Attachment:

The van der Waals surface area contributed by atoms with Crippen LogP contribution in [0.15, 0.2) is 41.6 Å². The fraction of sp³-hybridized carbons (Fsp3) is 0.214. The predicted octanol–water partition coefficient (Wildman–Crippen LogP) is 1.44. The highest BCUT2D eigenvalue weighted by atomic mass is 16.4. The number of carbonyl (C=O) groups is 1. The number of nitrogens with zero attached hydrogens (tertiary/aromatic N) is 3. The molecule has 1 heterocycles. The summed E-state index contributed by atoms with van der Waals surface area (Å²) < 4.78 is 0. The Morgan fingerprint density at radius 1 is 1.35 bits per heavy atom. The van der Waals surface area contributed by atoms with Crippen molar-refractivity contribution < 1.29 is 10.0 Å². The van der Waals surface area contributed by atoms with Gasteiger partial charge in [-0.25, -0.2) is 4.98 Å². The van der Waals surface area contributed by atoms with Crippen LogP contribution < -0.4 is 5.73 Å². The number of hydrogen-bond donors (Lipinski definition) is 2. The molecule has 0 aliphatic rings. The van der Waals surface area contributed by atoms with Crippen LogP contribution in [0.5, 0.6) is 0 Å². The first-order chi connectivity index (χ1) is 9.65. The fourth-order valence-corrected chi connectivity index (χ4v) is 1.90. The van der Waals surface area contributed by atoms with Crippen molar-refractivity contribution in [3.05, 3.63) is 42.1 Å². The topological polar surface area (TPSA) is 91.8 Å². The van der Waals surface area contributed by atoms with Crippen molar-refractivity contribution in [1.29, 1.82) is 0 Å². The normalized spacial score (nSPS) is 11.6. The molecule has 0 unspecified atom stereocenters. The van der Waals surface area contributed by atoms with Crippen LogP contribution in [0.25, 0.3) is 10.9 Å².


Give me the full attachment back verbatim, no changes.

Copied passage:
The van der Waals surface area contributed by atoms with Crippen LogP contribution in [0.15, 0.2) is 41.6 Å². The fraction of sp³-hybridized carbons (Fsp3) is 0.214. The predicted octanol–water partition coefficient (Wildman–Crippen LogP) is 1.44. The highest BCUT2D eigenvalue weighted by atomic mass is 16.4. The number of carbonyl (C=O) groups is 1. The number of nitrogens with zero attached hydrogens (tertiary/aromatic N) is 3. The molecule has 1 heterocycles. The summed E-state index contributed by atoms with van der Waals surface area (Å²) < 4.78 is 0. The Morgan fingerprint density at radius 1 is 1.35 bits per heavy atom. The van der Waals surface area contributed by atoms with Crippen molar-refractivity contribution < 1.29 is 10.0 Å². The van der Waals surface area contributed by atoms with Gasteiger partial charge in [-0.25, -0.2) is 4.98 Å². The van der Waals surface area contributed by atoms with Crippen LogP contribution < -0.4 is 5.73 Å². The number of hydrogen-bond donors (Lipinski definition) is 2. The molecule has 0 aliphatic rings. The van der Waals surface area contributed by atoms with Crippen LogP contribution in [0.5, 0.6) is 0 Å². The first-order chi connectivity index (χ1) is 9.65. The fourth-order valence-corrected chi connectivity index (χ4v) is 1.90. The van der Waals surface area contributed by atoms with Crippen molar-refractivity contribution in [3.05, 3.63) is 42.1 Å². The topological polar surface area (TPSA) is 91.8 Å². The van der Waals surface area contributed by atoms with Crippen molar-refractivity contribution in [1.29, 1.82) is 0 Å². The normalized spacial score (nSPS) is 11.6. The molecule has 0 unspecified atom stereocenters. The van der Waals surface area contributed by atoms with Crippen LogP contribution in [0.25, 0.3) is 10.9 Å².